Florida House committee approves two bills making it harder to amend the constitution
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GAINESVILLE, Fla. (CAP NEWS/WCJB) - A House committee approved a one two punch to the citizen initiative process Monday, making it more difficult to amend the state constitution.
Republicans contend it’s too easy to change the state’s founding document, but voter groups argue it’s just the opposite.
Republican lawmakers believe too much policy is making its way into the state constitution.
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“It should not be easier to put an amendment in our constitution than it is to pass the same law through the legislative process,” said Representative Rick Roth.
Roth wants to raise the current 60 percent approval threshold for amendments to pass to a 66 and 2/3′s percent supermajority.
It would apply to amendments put on the ballot through citizen initiatives and those put on the ballot by the Legislature.
“It’s better to limit ourselves trying to pass good amendments in a time when we’re more in danger from bad amendments,” said Roth.
Voters groups argue the proposed bar is too high.
“What this bill does is put the power of the initiative process squarely in the hands of a super minority of voters, which I don’t think is what anyone thinks of when they think about democracy,” said Jonathan Webber with the Florida Conservation Voters.
Another bill would cap contributions to citizen initiative campaigns at $3,000 during the signature gathering phase.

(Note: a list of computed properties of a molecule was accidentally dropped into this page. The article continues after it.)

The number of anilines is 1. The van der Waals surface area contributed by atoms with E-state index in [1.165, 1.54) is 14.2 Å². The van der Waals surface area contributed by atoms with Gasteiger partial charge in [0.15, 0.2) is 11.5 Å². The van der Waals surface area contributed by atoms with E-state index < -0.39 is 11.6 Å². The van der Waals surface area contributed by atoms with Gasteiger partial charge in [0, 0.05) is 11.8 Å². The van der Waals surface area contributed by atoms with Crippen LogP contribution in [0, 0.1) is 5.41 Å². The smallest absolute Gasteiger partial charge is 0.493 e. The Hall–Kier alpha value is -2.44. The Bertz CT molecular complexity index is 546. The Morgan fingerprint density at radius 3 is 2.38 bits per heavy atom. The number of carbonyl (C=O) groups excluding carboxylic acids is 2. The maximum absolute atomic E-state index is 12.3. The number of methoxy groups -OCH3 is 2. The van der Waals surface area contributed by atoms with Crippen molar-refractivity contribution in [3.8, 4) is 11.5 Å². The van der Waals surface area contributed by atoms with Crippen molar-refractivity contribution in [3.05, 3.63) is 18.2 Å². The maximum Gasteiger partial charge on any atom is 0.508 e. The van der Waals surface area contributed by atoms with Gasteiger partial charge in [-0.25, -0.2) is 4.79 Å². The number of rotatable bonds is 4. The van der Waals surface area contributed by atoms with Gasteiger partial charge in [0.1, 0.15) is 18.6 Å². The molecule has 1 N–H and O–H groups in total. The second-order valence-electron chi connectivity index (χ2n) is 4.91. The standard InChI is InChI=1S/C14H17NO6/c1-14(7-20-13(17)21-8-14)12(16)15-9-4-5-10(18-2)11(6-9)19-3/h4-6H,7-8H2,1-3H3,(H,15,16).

“It makes sure that we’re not overly influenced by those that have the wherewithal to do that, millionaires, billionaires and those outside our state,” said House sponsor Representative Bobby Payne.
The contribution limit legislation is being called the anti-John Morgan bill.
Morgan bankrolled the medical marijuana amendment and the minimum wage amendment.
But Ida Eskamani with Florida Rising argued the Legislature’s attempts at restricting the citizen initiative process is the blame for the big-money donors.
“The issue here is not that we have people like John Morgan. The issue is that the Legislature has made the ballot initiative process so expensive that we have to go find donors to make it work,” said Eskamani.
Both proposals were approved along party lines and have one more committee stop before reaching the House floor.
Voters will have the final say on whether to raise the threshold for passing constitutional amendments, but it would only take the current 60 percent voter approval to raise the bar.
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